Oakland County, Mich., has launched a new version of its Web portal designed specifically for smartphone touchscreen navigation.
The Mobile Touch site, www.oakgov.com, displays two rows of eight categories, which were chosen based on a county survey to identify citizens’ most sought-after information. Categories include directory, services, news, parks, socialize, podcasts, videos and local. From a menu, users can alternate between the touch-based navigation, a text-only version, or the full website.
Oakland County officials believe their government website is one of the first designed for touchscreen devices.
“It’s unique in terms of approach,” said Phil Bertolini, deputy county executive and CIO. Oakland County was recently ranked one of the most digitally advanced counties in the nation on the Center for Digital Government’s 2010 Digital Counties Survey.
Oakland County’s website works on all current platforms and will automatically adapt to any future smartphone devices, he said. Most public- and private-sector organizations struggle with the task of making thousands of content pages on their standard websites both available and readable on a mobile device because there are so many models, he said.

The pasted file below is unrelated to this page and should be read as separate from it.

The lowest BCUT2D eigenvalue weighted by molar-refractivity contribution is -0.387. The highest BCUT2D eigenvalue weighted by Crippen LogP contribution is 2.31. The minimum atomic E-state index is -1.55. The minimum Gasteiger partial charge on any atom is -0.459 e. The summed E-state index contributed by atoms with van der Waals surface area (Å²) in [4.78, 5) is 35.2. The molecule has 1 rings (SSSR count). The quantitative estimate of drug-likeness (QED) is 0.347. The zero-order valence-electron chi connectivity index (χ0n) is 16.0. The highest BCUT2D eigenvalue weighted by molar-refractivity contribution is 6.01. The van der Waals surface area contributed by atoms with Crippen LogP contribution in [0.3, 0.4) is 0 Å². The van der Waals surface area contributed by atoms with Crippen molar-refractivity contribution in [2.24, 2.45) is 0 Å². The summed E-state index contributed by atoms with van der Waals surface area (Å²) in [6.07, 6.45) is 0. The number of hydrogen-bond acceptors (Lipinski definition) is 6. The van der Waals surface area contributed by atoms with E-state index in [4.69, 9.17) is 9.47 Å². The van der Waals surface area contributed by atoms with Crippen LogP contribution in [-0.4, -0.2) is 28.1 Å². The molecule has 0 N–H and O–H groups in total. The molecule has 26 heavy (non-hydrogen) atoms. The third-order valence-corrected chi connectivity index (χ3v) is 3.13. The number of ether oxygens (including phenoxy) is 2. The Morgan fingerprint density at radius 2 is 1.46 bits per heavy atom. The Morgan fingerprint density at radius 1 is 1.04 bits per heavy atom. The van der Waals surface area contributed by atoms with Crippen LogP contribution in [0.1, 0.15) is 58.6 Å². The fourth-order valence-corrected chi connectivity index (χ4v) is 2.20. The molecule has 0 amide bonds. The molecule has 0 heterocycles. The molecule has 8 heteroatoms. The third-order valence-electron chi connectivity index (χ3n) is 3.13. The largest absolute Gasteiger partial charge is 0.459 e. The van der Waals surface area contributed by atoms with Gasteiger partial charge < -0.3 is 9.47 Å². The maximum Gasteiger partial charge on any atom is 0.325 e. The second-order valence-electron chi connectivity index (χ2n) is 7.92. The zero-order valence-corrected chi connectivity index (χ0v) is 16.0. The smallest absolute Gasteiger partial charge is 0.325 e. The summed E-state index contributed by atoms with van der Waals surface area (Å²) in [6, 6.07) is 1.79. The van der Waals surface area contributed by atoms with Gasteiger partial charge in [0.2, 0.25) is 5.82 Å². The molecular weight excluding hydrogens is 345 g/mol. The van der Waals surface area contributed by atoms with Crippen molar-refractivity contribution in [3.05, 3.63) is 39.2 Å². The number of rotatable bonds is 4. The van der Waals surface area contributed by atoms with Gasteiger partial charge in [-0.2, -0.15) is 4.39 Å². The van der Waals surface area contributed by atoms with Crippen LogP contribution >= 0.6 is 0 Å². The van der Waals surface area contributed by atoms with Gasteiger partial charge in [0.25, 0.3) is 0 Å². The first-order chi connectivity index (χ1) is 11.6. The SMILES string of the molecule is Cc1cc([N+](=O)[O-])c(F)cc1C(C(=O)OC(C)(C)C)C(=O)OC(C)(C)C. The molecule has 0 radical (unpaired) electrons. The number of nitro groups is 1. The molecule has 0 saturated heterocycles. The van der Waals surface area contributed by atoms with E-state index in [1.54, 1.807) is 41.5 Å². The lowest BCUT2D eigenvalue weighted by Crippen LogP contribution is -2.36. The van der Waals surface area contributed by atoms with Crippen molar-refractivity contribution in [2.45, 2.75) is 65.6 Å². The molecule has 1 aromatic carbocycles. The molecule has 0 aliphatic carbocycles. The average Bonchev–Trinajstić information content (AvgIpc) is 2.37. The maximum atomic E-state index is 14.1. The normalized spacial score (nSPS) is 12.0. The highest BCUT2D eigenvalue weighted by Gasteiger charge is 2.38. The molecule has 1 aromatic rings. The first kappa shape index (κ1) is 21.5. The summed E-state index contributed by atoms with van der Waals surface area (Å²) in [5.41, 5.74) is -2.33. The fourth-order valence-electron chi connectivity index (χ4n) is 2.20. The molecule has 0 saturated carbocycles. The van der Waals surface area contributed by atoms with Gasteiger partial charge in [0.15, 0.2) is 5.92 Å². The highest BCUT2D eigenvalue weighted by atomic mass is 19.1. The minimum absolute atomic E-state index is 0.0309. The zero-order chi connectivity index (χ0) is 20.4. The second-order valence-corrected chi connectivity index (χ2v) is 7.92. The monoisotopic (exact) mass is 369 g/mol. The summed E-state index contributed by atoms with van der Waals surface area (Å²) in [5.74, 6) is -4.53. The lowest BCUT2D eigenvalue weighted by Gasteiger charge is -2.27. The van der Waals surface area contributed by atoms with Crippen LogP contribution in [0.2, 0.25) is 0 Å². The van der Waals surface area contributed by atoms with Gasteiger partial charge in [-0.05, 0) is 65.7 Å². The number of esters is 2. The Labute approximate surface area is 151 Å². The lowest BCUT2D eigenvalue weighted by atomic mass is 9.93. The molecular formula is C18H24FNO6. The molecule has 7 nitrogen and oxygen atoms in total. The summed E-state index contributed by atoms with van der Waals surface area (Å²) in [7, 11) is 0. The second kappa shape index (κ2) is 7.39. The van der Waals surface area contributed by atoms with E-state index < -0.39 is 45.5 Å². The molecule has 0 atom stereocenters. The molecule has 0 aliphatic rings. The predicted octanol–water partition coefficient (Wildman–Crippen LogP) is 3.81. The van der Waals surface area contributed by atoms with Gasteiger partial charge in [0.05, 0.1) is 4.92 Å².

Software called BrowserHawk detects which type of device and screen size is being used — including whether it’s a touchscreen or not — and adjusts the site accordingly. The software updates itself regularly to identify new devices or platforms.
The site took about 200 hours to create and was developed by two employees in the county’s e-government services department, which handles the county’s Web-enabled tools.
Jim Taylor, chief of e-government services for Oakland County, said that although mobile phone apps “are all the rage” among the public sector, they decided instead to pursue a versatile mobile site rather than an app. The county website makes information accessible across a uniform smartphone platform, making future maintenance and development easier, said Taylor. He also has plans to expand services to Internet TV, a device identification his team has been encouraging the BrowserHawk developers to add.
“Internet TV is really in its infancy, but we really want to be able to provide content and interaction where people might want it,” he said. I see the day coming when you are watching a county water park advertisement or video on your Internet TV, you click on your remote and order your water park passes to be picked up at the park. Nice and convenient,” he said.
Lauren Katims previously served as a staff writer and contributing writer for Government Technology magazine.